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Supporting Multi-Physics Workflows for Particle Accelerator Simulations

Award Information
Agency: Department of Energy
Branch: N/A
Contract: DE-SC0013884
Agency Tracking Number: 218777
Amount: $149,999.00
Phase: Phase I
Program: SBIR
Solicitation Topic Code: 26b
Solicitation Number: DE-FOA-0001227
Timeline
Solicitation Year: 2015
Award Year: 2015
Award Start Date (Proposal Award Date): 2015-06-08
Award End Date (Contract End Date): 2016-03-07
Small Business Information
28 Corporate Drive
Clifton Park, NY 12065-8688
United States
DUNS: 010926207
HUBZone Owned: No
Woman Owned: No
Socially and Economically Disadvantaged: No
Principal Investigator
 Robert O'Bara
 Dr.
 (518) 371-3971
 bob.obara@kitware.com
Business Contact
 Charles Weatherford
Title: Dr.
Phone: (518) 371-3971
Email: proposals@kitware.com
Research Institution
N/A
Abstract

As high energy physics accelerator systems grow more complex, and the technological challenges greater, the DOE HEP program seeks to develop advanced technologies that can be used to reduce the overall system cost, and to develop new concepts and capabilities to further scientific and commercial needs. One promising approach is to use sophisticated computer modeling and simulation tools, which are being developed to address complex physical phenomena due to combined electromagnetic, thermal and mechanical effects. This requires integration applications that readily manage the many assets files, parameters, models, and so on) that the computational process necessarily generates, and provides easy-to-use GUIs. A customizable software application based on the Computational Model Builder CMB) for accelerator modeling and simulation is being developed to address the needs of multi-physics workflows. CMB is an open-source framework designed to support the creation of customized applications for numerical simulations. CMB will be extended for advanced accelerator design, simulation and optimization by supporting multi-physics workflows, enabling simple management of high performance computing resources, and tight integration across pre-processing, simulation, and post-processing tasks using scalable computing architectures.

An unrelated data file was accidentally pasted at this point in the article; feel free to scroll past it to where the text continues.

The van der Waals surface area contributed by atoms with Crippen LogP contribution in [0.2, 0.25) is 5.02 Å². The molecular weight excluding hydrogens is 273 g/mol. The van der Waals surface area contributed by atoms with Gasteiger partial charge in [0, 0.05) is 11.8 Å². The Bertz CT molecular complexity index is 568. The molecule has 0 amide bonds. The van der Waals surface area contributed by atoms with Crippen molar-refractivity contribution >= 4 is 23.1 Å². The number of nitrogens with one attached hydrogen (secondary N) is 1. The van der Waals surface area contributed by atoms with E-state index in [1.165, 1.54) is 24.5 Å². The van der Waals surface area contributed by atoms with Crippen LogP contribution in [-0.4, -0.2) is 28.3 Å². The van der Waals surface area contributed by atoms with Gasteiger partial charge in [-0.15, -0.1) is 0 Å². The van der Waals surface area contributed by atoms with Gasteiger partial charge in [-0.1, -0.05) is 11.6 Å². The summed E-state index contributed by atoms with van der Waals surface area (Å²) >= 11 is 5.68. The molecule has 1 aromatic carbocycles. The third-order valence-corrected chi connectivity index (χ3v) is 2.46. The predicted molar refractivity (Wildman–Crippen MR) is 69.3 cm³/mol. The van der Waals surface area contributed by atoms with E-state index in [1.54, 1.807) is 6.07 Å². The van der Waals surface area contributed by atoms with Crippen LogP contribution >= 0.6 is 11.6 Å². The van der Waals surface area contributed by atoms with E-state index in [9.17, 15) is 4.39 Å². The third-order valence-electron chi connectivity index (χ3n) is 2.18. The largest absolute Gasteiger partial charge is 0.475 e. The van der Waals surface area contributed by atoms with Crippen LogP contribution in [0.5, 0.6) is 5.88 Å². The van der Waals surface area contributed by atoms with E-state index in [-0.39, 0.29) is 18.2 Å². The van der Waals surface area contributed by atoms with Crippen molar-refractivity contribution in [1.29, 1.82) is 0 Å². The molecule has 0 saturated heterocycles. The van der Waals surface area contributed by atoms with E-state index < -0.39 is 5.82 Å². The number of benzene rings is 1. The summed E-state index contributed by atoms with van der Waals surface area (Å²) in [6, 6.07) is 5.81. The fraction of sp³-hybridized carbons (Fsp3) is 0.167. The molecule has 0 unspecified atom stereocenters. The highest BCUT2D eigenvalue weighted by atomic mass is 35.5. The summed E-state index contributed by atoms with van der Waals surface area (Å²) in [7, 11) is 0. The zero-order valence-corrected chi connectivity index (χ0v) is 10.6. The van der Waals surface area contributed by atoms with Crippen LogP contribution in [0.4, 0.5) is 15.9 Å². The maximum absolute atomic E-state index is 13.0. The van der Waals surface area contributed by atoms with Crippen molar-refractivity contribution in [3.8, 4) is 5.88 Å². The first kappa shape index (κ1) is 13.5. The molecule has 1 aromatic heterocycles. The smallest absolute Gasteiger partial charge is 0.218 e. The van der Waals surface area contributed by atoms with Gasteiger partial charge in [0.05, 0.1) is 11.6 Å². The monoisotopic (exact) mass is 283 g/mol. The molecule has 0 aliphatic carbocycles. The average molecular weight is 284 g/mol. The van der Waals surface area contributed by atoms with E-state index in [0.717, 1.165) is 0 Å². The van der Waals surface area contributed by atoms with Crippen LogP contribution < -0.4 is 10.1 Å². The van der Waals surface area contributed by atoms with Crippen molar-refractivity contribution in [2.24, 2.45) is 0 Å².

Particle accelerators are essential to scientific discovery as they advance our understanding of the fundamental properties of matter, energy, space and time. Opportunities exist to design new accelerators which can promote innovation and develop new products and services. Because the system developed here is released under open-source software, the resulting work will facilitate the creation of extended research communities, and provide a commercialization strategy based on services and customization.

* Information listed above is at the time of submission. *

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